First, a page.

'A blood test was all that was needed to give us the answers we had wanted for ten years.'It has been a long and frustrating road to reach a diagnosis of 22q 11 for seventeen year old Leah. For over a decade Leah has battled illness and struggled through both school and day to day life not knowing why. All it took was a blood test by a new Paediatrician (when Leah was nearly 12 years old) to reveal her condition. The final diagnosis revealed another shock for the family when Leah's mother Sarah was also diagnosed 22q 11 at the age 50.
Returning home with a new born baby can be daunting for any parent but the first few weeks with Leah were particularly difficult for Sarah and Christopher. During the first six weeks a doctor was called as Leah had breathing problems and was not sleeping or eating well. The doctor was not overly concerned and told Sarah not to worry.
The shock came when Leah was six weeks old and twice stopped breathing while she was in Sarah's arms. She was rushed to hospital and later referred to Great Ormond Street Hospital where they discovered a hole in her heart. Fortunately it was small enough to not need surgery.
During the first three years of Leah's life she had numerous ear, chest and urine infections. The first time concerns were raised about Leah was at the start of primary school. She was referred for speech and language therapy. At one point a speech therapist suggested that her tongue was too big for her mouth – that she would 'grow out of it' – and then her 'babyish' talk would be resolved. This is still the case today and has not been resolved.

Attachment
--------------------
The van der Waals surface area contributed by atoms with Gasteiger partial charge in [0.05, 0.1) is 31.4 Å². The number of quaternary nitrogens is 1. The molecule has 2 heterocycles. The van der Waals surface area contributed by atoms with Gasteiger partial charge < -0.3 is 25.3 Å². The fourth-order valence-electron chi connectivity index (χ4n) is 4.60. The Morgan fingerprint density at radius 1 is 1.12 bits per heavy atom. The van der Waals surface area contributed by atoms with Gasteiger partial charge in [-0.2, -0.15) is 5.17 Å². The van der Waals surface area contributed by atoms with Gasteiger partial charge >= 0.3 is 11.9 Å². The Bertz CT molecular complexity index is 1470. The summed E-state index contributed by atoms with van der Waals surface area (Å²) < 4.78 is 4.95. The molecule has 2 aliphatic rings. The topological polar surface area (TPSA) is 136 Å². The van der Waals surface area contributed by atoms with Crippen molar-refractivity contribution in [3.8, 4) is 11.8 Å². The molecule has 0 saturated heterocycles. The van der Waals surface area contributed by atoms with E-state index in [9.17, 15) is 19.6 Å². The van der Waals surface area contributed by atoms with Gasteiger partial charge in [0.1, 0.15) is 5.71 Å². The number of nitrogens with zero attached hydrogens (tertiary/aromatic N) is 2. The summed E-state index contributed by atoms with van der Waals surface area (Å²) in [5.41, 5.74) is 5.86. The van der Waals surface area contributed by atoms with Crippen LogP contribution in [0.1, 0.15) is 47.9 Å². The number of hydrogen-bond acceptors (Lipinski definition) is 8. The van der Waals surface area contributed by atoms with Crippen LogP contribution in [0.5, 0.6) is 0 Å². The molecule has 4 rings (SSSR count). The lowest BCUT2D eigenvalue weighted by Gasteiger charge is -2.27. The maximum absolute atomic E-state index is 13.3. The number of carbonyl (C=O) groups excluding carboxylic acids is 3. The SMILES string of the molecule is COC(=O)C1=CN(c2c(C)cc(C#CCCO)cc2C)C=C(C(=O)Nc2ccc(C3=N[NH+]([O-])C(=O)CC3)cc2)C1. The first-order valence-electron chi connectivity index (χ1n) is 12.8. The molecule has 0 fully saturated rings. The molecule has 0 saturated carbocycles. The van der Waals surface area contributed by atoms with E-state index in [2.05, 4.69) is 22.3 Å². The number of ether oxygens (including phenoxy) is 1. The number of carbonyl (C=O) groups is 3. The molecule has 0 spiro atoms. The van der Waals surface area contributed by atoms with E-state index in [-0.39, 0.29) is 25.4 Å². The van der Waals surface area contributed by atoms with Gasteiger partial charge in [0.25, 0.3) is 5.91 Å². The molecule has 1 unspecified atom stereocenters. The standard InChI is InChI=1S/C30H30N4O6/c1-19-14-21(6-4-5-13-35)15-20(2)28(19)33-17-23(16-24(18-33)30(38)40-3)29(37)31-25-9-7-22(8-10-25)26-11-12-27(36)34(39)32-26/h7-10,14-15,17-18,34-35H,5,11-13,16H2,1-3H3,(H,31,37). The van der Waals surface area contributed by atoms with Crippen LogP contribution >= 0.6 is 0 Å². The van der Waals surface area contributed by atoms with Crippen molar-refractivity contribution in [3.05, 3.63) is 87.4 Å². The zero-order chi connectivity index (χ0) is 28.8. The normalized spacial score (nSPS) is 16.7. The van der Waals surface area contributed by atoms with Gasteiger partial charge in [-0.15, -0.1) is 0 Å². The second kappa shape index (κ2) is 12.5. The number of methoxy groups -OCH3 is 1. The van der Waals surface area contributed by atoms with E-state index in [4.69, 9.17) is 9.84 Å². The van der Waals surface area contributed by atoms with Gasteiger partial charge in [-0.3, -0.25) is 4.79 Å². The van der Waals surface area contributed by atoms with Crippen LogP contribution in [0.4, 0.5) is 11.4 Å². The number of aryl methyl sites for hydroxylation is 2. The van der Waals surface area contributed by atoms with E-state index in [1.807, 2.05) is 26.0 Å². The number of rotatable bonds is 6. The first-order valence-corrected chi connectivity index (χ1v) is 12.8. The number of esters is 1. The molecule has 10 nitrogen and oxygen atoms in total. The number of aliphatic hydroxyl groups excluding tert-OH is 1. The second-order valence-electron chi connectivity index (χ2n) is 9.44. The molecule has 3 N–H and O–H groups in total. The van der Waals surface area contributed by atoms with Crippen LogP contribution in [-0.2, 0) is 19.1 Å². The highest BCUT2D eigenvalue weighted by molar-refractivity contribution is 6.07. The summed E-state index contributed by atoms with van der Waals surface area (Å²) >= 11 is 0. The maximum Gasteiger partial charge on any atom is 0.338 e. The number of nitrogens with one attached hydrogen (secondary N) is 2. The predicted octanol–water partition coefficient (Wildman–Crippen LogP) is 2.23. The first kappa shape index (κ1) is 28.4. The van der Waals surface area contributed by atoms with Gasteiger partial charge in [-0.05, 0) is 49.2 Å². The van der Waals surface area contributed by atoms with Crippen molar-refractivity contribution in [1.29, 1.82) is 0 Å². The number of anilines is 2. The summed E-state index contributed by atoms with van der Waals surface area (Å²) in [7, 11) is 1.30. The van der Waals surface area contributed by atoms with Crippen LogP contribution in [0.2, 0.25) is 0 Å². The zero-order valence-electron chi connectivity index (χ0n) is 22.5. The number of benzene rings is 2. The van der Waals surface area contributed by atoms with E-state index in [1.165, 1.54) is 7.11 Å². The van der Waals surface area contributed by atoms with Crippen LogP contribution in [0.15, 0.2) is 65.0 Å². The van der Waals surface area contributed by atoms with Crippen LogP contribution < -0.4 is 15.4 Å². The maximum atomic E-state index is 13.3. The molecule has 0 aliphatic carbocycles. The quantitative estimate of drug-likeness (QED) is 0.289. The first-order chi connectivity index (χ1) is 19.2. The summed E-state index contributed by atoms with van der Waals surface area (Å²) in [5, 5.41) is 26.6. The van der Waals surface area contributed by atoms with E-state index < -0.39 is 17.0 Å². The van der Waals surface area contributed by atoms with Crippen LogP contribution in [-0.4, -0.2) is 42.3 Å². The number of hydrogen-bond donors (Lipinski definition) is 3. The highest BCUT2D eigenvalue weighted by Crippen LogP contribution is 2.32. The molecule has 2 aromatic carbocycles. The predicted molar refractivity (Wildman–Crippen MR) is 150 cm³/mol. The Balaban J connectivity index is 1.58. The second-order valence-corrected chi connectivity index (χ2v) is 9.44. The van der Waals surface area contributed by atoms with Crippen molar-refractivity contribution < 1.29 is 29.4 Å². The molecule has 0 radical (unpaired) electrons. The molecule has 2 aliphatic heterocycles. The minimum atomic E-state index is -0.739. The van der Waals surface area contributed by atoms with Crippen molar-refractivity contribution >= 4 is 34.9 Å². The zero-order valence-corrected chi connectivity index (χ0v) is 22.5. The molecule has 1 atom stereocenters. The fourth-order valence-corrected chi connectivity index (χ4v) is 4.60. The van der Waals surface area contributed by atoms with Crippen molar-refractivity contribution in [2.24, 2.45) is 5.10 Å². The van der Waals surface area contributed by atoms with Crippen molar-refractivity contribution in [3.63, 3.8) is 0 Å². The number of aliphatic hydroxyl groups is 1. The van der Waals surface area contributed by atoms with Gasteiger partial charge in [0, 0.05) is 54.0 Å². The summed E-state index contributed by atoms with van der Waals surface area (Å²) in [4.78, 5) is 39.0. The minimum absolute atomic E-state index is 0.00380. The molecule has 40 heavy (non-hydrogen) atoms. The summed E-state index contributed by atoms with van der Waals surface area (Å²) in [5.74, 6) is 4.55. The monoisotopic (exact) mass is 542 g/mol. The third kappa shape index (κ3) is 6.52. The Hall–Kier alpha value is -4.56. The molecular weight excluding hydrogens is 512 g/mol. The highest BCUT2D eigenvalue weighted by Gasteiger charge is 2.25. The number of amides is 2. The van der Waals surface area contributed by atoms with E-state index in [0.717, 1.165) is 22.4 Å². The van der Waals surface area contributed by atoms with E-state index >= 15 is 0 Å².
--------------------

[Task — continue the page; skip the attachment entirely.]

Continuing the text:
It was around this time that Sarah's Doctor asked her to bring Leah in to see her. She referred her to a new Paediatrician who suggested that Leah had a special blood test. Leah screamed the place down when the blood tests were taken – she has a fear of both blood and needles.
Sarah will never forget the day the phone call came with the diagnosis of 22q11. It was early May and Leah's brother Luke was in the next room listening. Luke remembers his mother coming off the phone and saying 'Yes, finally!' The relief was instantly mixed with frustration and anger that Leah has suffered for so long without a diagnosis.
The next bombshell hit when Sarah, like her daughter Leah, tested positive for 22q11. Sarah describes this news as not surprising. She says, 'It was like finding the missing jigsaw piece'. Although on the milder end of the spectrum, it answered many questions she had over her own struggles with life. It was a defining moment to reach as she approached her 50th Birthday.
It was around this time that the family found Max Appeal. Sarah describes the charity as 'An absolute godsend - a lifeline for her family. It felt like opening the door to a whole new level of understanding about their life'.
However, receiving the diagnosis proved to throw other hurdles in their pathway and Sarah has to continue with her fight for Leah. Her school failed to recognise or understand the diagnosis and Sarah continued to work hard to get Leah's needs recognised. It proved impossible to get a statement of special needs.
Leah found the hustle and bustle of secondary school life hard to deal with. Finally, in year 8, Leah was moved to another quieter class. The affect was immediate. Leah felt much happier in this new classroom environment. Finally other children with different issues understood her! This was coupled with the Common Assessment Form which has enabled Leah to become fully part of the school community.
Sarah is so proud of her daughter and says ' Leah has had many struggles in her life – the early years were particularly tough. She is now a young woman who is looking to make her mark on life. She inspires me each day!'
Leah has now started a college course and she is loving every minute of it!